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Alumni help inspire, encourage students interested in social-justice careers

President Frederick Lawrence with Caroline O’Shea, assistant director of employer relations, Hiatt Career Center; Will Tickle ’03, director of impact investing, Ballentine Partners; Julia Simon-Mishel ’09, co-founder of the Student Peace Alliance and a recent graduate of the University of Pennsylvania Law School; Yos Bugallo ’03, assistant director of inclusiveness recruiting, Ernst & Young; Tara Cook-Littman ’97, founder, GMO Free CT; and Blanca Vega ’98, director of the Higher Education Opportunity Program, Marymount Manhattan College

By David E. Nathan

The capstone event for Brandeis’ annual festival of social justice brought dozens of alumni and more than 40 employers to campus to inspire and encourage students considering public-interest work following graduation.

More than 150 Brandeis students participated in the third annual SoJust Leadership Forum, the final event of ’DEIS Impact, to learn more about careers in social justice from alumni and others who work in the field.

“This is the forum where you take the lessons you have learned at Brandeis and discover how to integrate them into your career path and life,” Brandeis President Frederick Lawrence told the students during his welcoming remarks at a packed Sherman Function Hall on Feb. 10.

Julia Simon-Mishel ’09, who co-founded the Student Peace Alliance as a Brandeis student and recently graduated from the University of Pennsylvania Law School, served as moderator for a panel discussion with four alumni whose careers revolve around the pursuit of social justice: Yos Bugallo ’03, assistant director of inclusiveness recruiting, Ernst & Young; Tara Cook-Littman ’97, founder, GMO Free CT; Will Tickle ’03, director of impact investing, Ballentine Partners; and Blanca Vega ’98, director of the Higher Education Opportunity Program, Marymount Manhattan College.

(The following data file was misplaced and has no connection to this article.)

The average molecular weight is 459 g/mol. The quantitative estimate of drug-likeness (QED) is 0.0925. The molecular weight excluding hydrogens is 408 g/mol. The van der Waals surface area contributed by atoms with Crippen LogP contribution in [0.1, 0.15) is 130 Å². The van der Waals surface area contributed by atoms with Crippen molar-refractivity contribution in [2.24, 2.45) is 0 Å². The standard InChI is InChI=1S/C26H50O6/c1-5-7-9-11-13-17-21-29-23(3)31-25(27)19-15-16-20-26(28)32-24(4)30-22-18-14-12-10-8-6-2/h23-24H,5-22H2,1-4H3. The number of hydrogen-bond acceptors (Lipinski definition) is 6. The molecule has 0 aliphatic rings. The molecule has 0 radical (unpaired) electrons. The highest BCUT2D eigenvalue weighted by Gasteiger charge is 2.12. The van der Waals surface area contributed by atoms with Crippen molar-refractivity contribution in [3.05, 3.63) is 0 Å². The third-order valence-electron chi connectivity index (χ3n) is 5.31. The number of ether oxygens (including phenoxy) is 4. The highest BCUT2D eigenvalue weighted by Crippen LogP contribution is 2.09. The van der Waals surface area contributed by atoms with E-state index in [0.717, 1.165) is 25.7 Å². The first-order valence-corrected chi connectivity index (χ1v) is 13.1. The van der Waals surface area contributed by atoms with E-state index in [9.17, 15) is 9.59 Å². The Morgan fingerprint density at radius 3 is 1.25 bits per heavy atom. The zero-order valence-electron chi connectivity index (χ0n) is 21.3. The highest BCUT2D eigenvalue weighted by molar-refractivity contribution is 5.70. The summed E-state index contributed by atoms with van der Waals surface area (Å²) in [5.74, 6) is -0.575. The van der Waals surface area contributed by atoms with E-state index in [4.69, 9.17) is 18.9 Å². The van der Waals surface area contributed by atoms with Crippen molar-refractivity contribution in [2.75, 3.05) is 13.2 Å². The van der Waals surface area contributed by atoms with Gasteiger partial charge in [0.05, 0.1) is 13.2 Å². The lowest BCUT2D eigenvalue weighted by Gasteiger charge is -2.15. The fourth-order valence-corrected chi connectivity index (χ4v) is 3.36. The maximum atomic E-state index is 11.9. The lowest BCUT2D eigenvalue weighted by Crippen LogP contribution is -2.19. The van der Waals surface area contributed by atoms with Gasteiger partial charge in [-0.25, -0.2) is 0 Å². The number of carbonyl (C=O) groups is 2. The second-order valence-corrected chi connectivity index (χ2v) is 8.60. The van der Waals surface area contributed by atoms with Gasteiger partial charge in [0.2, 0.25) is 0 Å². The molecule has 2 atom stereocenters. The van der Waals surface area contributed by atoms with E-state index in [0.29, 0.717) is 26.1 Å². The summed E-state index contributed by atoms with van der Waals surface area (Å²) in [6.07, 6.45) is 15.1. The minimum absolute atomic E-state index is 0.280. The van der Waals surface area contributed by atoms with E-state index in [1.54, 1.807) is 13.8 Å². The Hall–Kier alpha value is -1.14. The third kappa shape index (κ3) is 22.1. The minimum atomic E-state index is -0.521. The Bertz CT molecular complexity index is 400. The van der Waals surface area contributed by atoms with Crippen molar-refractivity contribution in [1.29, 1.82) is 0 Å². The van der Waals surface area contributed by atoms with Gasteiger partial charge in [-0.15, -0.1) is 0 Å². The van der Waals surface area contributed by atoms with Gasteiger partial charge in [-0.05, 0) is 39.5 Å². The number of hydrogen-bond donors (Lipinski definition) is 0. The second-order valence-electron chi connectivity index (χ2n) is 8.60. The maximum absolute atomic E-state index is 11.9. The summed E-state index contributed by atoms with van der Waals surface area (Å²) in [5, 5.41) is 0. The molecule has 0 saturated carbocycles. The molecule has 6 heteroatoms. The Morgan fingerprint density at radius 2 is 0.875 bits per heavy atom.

“Working in social justice, you can earn a paycheck doing something that is fun, worthwhile and will help change the world,” said Simon-Mishel, who plans to join Philadelphia Legal Assistance following her clerkship with the Honorable Norma L. Shapiro in the Eastern District of Pennsylvania.

Cook-Littman, whose organization successfully pushed for enactment of a law in Connecticut that requires companies to list genetically modified organisms on food labels, said her Brandeis experiences helped launch her career as an activist.

“At Brandeis, I learned about the inequities and injustices that are worth fighting for,” she said. “‘Never be ashamed to be an idealist and believe you can change the world.”

Vega, too, found her activist voice at Brandeis, where she pushed the administration to increase opportunities for Latino students like herself.

“What do we mean by social justice?” she said. “To me, it was about racial equity.”

Bugallo began her career in the Office of Admissions at Brandeis before moving to New York University and then Ernst & Young.

“When I graduated from Brandeis, I never thought I would be in a corporate environment,” she said. “Now I consider myself a gladiator in a suit.”

Tickle, who has been with Ballentine since he graduated, characterized his work as being done “at the interesting nexus of economics/finance and social justice. I try to figure out ways to use the world of finance to re-instill in our world the values of community, fairness and family.”

Tickle shared news about the emergence of social-impact bonds, which are agreements that investors and the public sector enter into in which a commitment is made to pay for improved social outcomes in meeting challenging issues such as prisoner recidivism.

“It’s a way to create a public-private partnership that has amazing potential,” he said.

Cook-Littman stressed to the students the importance of finding jobs that will further their professional development.

“You want to choose jobs in social justice that will help you build the tools you will need later on,” said Cook-Littman, who developed her public-speaking skills while working as a prosecutor in New York after law school. “Think about jobs you want to take that will allow you to feel good about the work you do and also develop your skill set.”

Yugallo, who works with colleges and universities to help them better support their students from diverse backgrounds, left the Brandeis students with an important piece of advice.

“Be aware of the issues and ask the questions: ‘Why is this? Why is that?’ ” she said.
“If you’re not making people uncomfortable, you’re not doing your job.”

Following the panel discussion, students met in small groups with alumni and employers to network and learn about their organizations.

The SoJust Leadership Forum was co-sponsored by the Hiatt Career Center; the Brandeis Alumni Association; the International Center for Ethics, Justice, and Public Life; the Heller School for Social Policy and Management; and the Department of Community Service.

Categories: Events
Date: February 12, 2014